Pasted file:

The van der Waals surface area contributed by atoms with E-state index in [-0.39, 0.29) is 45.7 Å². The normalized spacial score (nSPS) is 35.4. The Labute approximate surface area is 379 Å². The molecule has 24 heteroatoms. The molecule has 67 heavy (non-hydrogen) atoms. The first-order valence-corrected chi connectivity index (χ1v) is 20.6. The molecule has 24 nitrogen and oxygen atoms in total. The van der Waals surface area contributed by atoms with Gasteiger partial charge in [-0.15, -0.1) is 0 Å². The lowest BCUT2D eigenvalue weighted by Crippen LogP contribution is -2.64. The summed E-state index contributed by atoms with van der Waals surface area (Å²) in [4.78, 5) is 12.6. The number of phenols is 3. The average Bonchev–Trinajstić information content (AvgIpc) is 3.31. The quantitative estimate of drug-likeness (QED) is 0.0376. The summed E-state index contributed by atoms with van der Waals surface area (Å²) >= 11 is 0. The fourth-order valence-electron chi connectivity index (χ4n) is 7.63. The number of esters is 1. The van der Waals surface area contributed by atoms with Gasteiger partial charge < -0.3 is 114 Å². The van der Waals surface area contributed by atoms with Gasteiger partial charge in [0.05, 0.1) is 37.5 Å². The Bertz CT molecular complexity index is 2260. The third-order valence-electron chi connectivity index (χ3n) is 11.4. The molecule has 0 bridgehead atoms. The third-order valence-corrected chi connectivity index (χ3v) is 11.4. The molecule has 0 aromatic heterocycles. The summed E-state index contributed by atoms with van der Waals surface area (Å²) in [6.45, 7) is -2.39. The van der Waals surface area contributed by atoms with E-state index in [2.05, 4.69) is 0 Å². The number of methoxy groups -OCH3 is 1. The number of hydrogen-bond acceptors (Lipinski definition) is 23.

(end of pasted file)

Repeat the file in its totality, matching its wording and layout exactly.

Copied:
The van der Waals surface area contributed by atoms with E-state index in [-0.39, 0.29) is 45.7 Å². The normalized spacial score (nSPS) is 35.4. The Labute approximate surface area is 379 Å². The molecule has 24 heteroatoms. The molecule has 67 heavy (non-hydrogen) atoms. The first-order valence-corrected chi connectivity index (χ1v) is 20.6. The molecule has 24 nitrogen and oxygen atoms in total. The van der Waals surface area contributed by atoms with Gasteiger partial charge in [-0.15, -0.1) is 0 Å². The lowest BCUT2D eigenvalue weighted by Crippen LogP contribution is -2.64. The summed E-state index contributed by atoms with van der Waals surface area (Å²) in [4.78, 5) is 12.6. The number of phenols is 3. The average Bonchev–Trinajstić information content (AvgIpc) is 3.31. The quantitative estimate of drug-likeness (QED) is 0.0376. The summed E-state index contributed by atoms with van der Waals surface area (Å²) >= 11 is 0. The fourth-order valence-electron chi connectivity index (χ4n) is 7.63. The number of esters is 1. The van der Waals surface area contributed by atoms with Gasteiger partial charge < -0.3 is 114 Å². The van der Waals surface area contributed by atoms with Gasteiger partial charge in [0.05, 0.1) is 37.5 Å². The Bertz CT molecular complexity index is 2260. The third-order valence-electron chi connectivity index (χ3n) is 11.4. The molecule has 0 bridgehead atoms. The third-order valence-corrected chi connectivity index (χ3v) is 11.4. The molecule has 0 aromatic heterocycles. The summed E-state index contributed by atoms with van der Waals surface area (Å²) in [6.45, 7) is -2.39. The van der Waals surface area contributed by atoms with E-state index in [2.05, 4.69) is 0 Å². The number of methoxy groups -OCH3 is 1. The number of hydrogen-bond acceptors (Lipinski definition) is 23.